Virus Scanning Header

Do you regularly open your antivirus program and run scans? Some antivirus programs think you need to, warning you that your computer may be at risk if you haven’t done so in a while.

In reality, these manual scans aren’t all they’re cracked up to be. You can generally ignore your antivirus and it will do its job in the background without any help from you, only alerting you when it finds a problem.

Why Manual Antivirus Scans Are Unnecessary

Your antivirus is always running in the background. It’s monitoring the processes running on your system, ensuring that no malicious processes are running. Whenever you download a new file or open a program, your antivirus quickly steps in, examining the file and comparing it to viruses before allowing it to run. If you download a virus, your antivirus will notice without you needing to scan anything. For example, try downloading the EICAR test file — your antivirus will leap into action and deal with the file without any manual scans needed.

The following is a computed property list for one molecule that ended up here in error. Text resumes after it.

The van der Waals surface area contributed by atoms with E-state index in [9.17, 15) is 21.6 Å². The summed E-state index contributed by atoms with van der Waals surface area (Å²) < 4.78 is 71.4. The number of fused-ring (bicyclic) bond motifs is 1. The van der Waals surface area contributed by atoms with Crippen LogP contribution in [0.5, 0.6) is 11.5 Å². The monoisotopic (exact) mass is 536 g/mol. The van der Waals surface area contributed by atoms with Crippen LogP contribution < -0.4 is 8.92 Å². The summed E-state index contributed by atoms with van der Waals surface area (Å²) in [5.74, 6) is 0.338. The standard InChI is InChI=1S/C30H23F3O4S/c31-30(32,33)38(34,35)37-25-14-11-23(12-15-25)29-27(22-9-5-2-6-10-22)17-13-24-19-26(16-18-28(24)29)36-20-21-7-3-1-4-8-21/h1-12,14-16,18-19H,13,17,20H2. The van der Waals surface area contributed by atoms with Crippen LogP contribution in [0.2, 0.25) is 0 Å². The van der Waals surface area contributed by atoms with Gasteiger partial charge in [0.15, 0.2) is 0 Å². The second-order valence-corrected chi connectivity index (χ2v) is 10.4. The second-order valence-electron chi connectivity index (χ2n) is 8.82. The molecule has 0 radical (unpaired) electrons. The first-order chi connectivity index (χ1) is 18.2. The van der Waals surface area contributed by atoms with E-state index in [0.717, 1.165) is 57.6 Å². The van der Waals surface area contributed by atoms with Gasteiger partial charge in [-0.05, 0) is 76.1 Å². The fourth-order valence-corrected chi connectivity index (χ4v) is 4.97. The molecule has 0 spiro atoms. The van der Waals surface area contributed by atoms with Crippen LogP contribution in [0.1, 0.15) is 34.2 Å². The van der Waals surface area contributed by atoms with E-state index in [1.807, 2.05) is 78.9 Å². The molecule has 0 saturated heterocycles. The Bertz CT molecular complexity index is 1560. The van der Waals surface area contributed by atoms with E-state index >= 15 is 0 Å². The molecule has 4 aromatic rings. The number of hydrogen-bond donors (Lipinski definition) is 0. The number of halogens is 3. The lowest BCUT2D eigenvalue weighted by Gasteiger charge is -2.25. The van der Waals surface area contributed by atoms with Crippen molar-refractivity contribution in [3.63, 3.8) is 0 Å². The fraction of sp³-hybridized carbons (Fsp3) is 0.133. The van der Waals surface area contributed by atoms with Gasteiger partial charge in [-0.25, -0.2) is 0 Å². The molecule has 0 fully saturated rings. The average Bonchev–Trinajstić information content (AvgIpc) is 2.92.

This feature is generally known as background scanning, real-time protection, resident protection, on-demand scanning, or something like that

In other words, you don’t need to run manual scans because your antivirus has already checked every file for malware as it arrived. It’s also aware of all the software running on your system. Your antivirus program doesn’t need you to click a button — it’s already doing the work.

The main Windows Security window.

When You Should Run Manual Scans

Manual scans are still useful in some cases, but you don’t need to regularly open your antivirus program and initiate them:

  • When You Install an Antivirus: When you first install an antivirus, it will perform a full-system scan immediately. This allows the antivirus to ensure your computer is in a clean state and that you don’t have viruses lurking in unopened files on your hard drive. After performing this scan, your antivirus can trust that your system is secure. However, it will still scan files for malware when you open them.